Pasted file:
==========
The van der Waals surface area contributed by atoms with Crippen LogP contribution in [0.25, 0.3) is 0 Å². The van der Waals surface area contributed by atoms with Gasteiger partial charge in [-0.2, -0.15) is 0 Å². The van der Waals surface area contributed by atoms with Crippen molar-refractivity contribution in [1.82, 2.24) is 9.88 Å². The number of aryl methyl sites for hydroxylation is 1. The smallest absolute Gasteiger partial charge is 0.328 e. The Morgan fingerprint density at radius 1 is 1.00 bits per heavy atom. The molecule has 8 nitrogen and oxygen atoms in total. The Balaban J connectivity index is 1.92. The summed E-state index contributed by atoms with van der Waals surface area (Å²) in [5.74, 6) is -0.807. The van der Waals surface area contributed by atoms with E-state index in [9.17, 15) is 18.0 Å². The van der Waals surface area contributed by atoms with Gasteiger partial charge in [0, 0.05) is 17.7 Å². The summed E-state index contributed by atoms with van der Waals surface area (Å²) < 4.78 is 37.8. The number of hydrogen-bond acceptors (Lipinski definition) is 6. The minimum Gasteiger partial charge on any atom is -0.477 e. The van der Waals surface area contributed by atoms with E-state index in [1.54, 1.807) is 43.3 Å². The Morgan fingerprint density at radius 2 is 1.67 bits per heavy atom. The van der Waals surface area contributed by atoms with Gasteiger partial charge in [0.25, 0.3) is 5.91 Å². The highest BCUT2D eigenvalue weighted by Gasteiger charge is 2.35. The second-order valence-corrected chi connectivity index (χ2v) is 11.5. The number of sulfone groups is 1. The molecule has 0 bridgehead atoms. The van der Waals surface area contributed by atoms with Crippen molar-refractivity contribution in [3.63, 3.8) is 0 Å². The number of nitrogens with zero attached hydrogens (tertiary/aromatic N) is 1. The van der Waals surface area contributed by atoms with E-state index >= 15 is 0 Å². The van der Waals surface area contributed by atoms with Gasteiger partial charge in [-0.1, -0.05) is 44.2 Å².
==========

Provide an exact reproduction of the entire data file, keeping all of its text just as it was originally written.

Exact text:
The van der Waals surface area contributed by atoms with Crippen LogP contribution in [0.25, 0.3) is 0 Å². The van der Waals surface area contributed by atoms with Gasteiger partial charge in [-0.2, -0.15) is 0 Å². The van der Waals surface area contributed by atoms with Crippen molar-refractivity contribution in [1.82, 2.24) is 9.88 Å². The number of aryl methyl sites for hydroxylation is 1. The smallest absolute Gasteiger partial charge is 0.328 e. The Morgan fingerprint density at radius 1 is 1.00 bits per heavy atom. The molecule has 8 nitrogen and oxygen atoms in total. The Balaban J connectivity index is 1.92. The summed E-state index contributed by atoms with van der Waals surface area (Å²) in [5.74, 6) is -0.807. The van der Waals surface area contributed by atoms with E-state index in [9.17, 15) is 18.0 Å². The van der Waals surface area contributed by atoms with Gasteiger partial charge in [0, 0.05) is 17.7 Å². The summed E-state index contributed by atoms with van der Waals surface area (Å²) < 4.78 is 37.8. The number of hydrogen-bond acceptors (Lipinski definition) is 6. The minimum Gasteiger partial charge on any atom is -0.477 e. The van der Waals surface area contributed by atoms with E-state index in [1.54, 1.807) is 43.3 Å². The Morgan fingerprint density at radius 2 is 1.67 bits per heavy atom. The van der Waals surface area contributed by atoms with Gasteiger partial charge in [0.25, 0.3) is 5.91 Å². The highest BCUT2D eigenvalue weighted by Gasteiger charge is 2.35. The second-order valence-corrected chi connectivity index (χ2v) is 11.5. The number of sulfone groups is 1. The molecule has 0 bridgehead atoms. The van der Waals surface area contributed by atoms with Crippen molar-refractivity contribution in [3.63, 3.8) is 0 Å². The number of nitrogens with zero attached hydrogens (tertiary/aromatic N) is 1. The van der Waals surface area contributed by atoms with E-state index >= 15 is 0 Å². The van der Waals surface area contributed by atoms with Gasteiger partial charge in [-0.1, -0.05) is 44.2 Å².